Pinworms, headlice.

Newsgroups: alt.folklore.herbs
Subject: Re: pinworms & headlice
From: Tsu Dho Nimh <>
Date: Sun, 23 Jan 2000 11:17:34 -0700

"Rowyn Wood" <> wrote:
>Having the grand fortune of finding both pinworms and headlice over the holidays on my kids, I volunteered to write a paper for the school to provide parents and staff with information. I am in the process of learning to become a nutritional consultant with a few other modules also, all in the field of holistic health.
>So I would really like to provide some information on natural treatments for both of these.
>I have been having a hard time finding a liquid cleanse for children, both as treatment or preventative, any I have seen are pill form so far, or MLM, which is not what I am looking for (no offense, I just want something a person can pick up at the healthfood store).

It's about PREVENTION as well as treatment. A full de-worm regimen has to include thorough cleaning of the whole house because the eggs are loose all over the place.

The best preventive in the world is available at EVERY supermarket and drugstore ... it's called SOAP. Lax hygiene spreads worms.

And ALL members of the household need to be treated at once. One non-prescription treatment is green pumpkin seeds, ground into a powder and uses to thicken a sauce or soup (approximately 1 tablespoon powder for toddlers up to ¼ to ½ cup for adults). Give three days in a row, and repeat in a 2 weeks.

>I was told black walnut tincture is good, but was told by another source that it is slightly poisonous. (very mildly but is it safe to take for myself or kids on a regular basis?)

To kill worms, it HAS to be slightly poisonous.

>And I also came across information on that said...
> "The information published describes essential oils, including tea tree oil as complex mixtures of over 100 hydrocarbons and terpenes. Neurotoxic effects were noted with no known mechanism of action. The conclusion was that for safety reasons, the promotion of commercially available essential oils as treatments for head lice should be dicouraged until more data is available."

YUP, if it can kill bugs, it might be dangerous to people. Try the smothering routine:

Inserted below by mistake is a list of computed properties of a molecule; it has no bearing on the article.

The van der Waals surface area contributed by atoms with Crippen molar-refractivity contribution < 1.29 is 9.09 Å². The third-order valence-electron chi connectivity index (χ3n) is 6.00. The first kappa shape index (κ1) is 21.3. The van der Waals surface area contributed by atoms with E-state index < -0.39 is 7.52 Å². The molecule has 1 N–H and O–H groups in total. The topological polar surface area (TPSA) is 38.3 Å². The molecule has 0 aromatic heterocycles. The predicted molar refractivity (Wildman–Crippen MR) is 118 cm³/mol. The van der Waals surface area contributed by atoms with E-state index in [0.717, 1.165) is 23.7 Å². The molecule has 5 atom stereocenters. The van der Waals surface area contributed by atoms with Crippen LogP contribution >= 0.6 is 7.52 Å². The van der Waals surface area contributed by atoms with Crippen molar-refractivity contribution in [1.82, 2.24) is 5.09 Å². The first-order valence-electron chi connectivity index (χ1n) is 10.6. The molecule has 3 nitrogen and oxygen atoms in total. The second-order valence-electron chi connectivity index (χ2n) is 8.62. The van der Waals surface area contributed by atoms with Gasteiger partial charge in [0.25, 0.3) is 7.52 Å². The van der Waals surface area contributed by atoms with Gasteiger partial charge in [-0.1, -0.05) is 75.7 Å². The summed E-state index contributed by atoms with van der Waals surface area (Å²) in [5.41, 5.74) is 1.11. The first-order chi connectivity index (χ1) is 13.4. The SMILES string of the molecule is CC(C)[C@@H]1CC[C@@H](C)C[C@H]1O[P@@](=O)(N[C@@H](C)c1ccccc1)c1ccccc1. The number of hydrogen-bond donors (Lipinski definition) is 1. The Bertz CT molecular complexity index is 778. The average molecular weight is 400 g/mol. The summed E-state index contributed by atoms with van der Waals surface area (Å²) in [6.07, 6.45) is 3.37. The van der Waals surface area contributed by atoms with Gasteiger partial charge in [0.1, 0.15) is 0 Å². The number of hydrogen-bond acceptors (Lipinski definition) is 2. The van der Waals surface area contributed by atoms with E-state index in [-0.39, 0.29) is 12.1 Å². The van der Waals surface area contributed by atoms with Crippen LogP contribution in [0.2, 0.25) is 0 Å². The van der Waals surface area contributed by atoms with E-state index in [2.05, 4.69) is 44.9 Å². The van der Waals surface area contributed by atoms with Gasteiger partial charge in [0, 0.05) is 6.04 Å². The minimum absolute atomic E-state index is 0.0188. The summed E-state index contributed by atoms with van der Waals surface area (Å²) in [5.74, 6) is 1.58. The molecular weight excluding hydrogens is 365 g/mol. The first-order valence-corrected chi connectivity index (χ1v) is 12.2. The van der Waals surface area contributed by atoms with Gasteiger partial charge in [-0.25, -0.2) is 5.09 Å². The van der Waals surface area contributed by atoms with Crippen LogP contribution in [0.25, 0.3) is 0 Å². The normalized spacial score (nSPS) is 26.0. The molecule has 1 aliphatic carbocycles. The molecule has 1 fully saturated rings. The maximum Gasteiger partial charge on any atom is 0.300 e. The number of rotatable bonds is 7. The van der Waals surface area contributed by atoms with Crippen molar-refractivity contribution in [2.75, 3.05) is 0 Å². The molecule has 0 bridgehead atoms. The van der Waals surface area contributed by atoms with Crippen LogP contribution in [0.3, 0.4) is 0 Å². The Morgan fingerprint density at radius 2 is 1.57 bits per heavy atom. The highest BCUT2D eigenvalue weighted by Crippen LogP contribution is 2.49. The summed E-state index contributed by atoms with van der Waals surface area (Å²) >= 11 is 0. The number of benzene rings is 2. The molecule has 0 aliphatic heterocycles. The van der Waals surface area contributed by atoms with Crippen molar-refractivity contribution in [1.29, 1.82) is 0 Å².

Comb hair out, then work vaseline or any vegetable oil liberally into the scalp and hair (making sure not to tangle the hair). Cover with a shower cap or something and leave it for several hours or overnight. Dilute some liquid dishwashing detergent in warm water and use it for the first shampoo to cut the grease. Follow with several shampoos.

Another way to kill the lice and eggs is with heat ... use straightening irons, curling irons, or blow-dry on hot to kill them.

You have to remember to treat the combs, brushes, hairbands, toys, and everything else that comes in contact with the head. If they can't be washed, seal them into plastic bags and leave them in a warm place (sun, car trunk, etc.) for three weeks. Around here, one day in a car trunk will sterilize almost anything.

Tsu Dho Nimh

From: Zorniak <>
Date: Mon, 24 Jan 2000 18:35:26 -0600

Hi, as a teacher on the front line I have have heard all of the remedies and excuses of why children have head lice. No, tea tree oil does not work, it makes the hair feel nice but does not get rid of the pests. Vaseline is slightly effective but you then have a greasy mess to clean up and the possibility of lice still in the hair. Nix or other lice labeled shampoos work - only if the nits are removed. Shampoo is a way to kill the live lice and clear up some of the new batch - but the nits have to be combed out or else you will have repeat cases.


From: "Rob Wing" <>
Date: Wed, 26 Jan 2000 17:55:16 -0500

I have to agree with Zorniak on this one. I fought this war for 3 months with my daughter. If the children have hair longer than shoulder length, cut to shoulder length - it is easier to manage.

The hair should be treated every three days (these guys are the masters of stealth). You can pick the lice (dead?) out with tweezers. I question mark the dead lice because Nix will not kill them - it stuns them. If you picked out the Nixed lice and placed a droplet of water on them - they come back to life within a minute.

You need to check daily for nits - they need to be combed out daily.

Every three days check for lice and treat even if you don't see any. If there are nits, there is lice.

To be sure. Boil all combs and brushes daily that the child uses.

Try this for a month and the lice should go away. Also, tell the school nurse - the school and day care (if used) need to be aware of the lice. You can be assured that other families will not treat this problem as aggressively as you will.

From: Zaphod & Trillian <>
Date: Thu, 27 Jan 2000 21:09:55 -0800

After reading through this thread, I see that there are several recommendations that one use a nit comb, plastic or metal. My children had lice once and nit combs do not do it. The expression "nitpicking" has a real meaning to it when you are getting rid of lice. The only way to do it is have the child sit in front of you and go through the hair and pick the nits out and wipe them off your fingernails onto a wet paper towel. Do this thoroughly- about 3 hours worth, the first day, then do it thoroughly the second day, then do it thoroughly the third day, etc. Boil the bedding the first day, etc. The over the counter remedies may have worked at one time, but the current crop of lice is immune to them. The old English remedy is kerosine, and it still works. I wish there were an effective herbal remedy - my granddaughter brought home scalp passengers from school recently and my poor daughter tried everything before resorting to the old methods.